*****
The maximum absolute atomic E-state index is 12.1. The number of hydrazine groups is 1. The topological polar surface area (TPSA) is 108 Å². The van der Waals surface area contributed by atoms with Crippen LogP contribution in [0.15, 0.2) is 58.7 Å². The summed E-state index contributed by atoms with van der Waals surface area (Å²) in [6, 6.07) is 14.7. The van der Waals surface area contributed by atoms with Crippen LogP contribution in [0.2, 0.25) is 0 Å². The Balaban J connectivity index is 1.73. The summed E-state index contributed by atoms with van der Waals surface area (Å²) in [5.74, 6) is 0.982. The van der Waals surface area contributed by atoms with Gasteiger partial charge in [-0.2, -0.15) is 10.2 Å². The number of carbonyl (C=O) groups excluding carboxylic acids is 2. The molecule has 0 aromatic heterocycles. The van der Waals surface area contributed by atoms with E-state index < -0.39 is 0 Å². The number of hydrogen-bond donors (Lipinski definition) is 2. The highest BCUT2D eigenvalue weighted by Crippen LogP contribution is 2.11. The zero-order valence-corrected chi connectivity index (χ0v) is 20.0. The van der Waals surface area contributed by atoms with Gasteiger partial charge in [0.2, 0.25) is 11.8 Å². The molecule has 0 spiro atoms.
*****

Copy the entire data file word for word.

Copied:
The maximum absolute atomic E-state index is 12.1. The number of hydrazine groups is 1. The topological polar surface area (TPSA) is 108 Å². The van der Waals surface area contributed by atoms with Crippen LogP contribution in [0.15, 0.2) is 58.7 Å². The summed E-state index contributed by atoms with van der Waals surface area (Å²) in [6, 6.07) is 14.7. The van der Waals surface area contributed by atoms with Crippen LogP contribution in [0.2, 0.25) is 0 Å². The Balaban J connectivity index is 1.73. The summed E-state index contributed by atoms with van der Waals surface area (Å²) in [5.74, 6) is 0.982. The van der Waals surface area contributed by atoms with Gasteiger partial charge in [-0.2, -0.15) is 10.2 Å². The number of carbonyl (C=O) groups excluding carboxylic acids is 2. The molecule has 0 aromatic heterocycles. The van der Waals surface area contributed by atoms with E-state index < -0.39 is 0 Å². The number of hydrogen-bond donors (Lipinski definition) is 2. The highest BCUT2D eigenvalue weighted by Crippen LogP contribution is 2.11. The zero-order valence-corrected chi connectivity index (χ0v) is 20.0. The van der Waals surface area contributed by atoms with Gasteiger partial charge in [0.2, 0.25) is 11.8 Å². The molecule has 0 spiro atoms.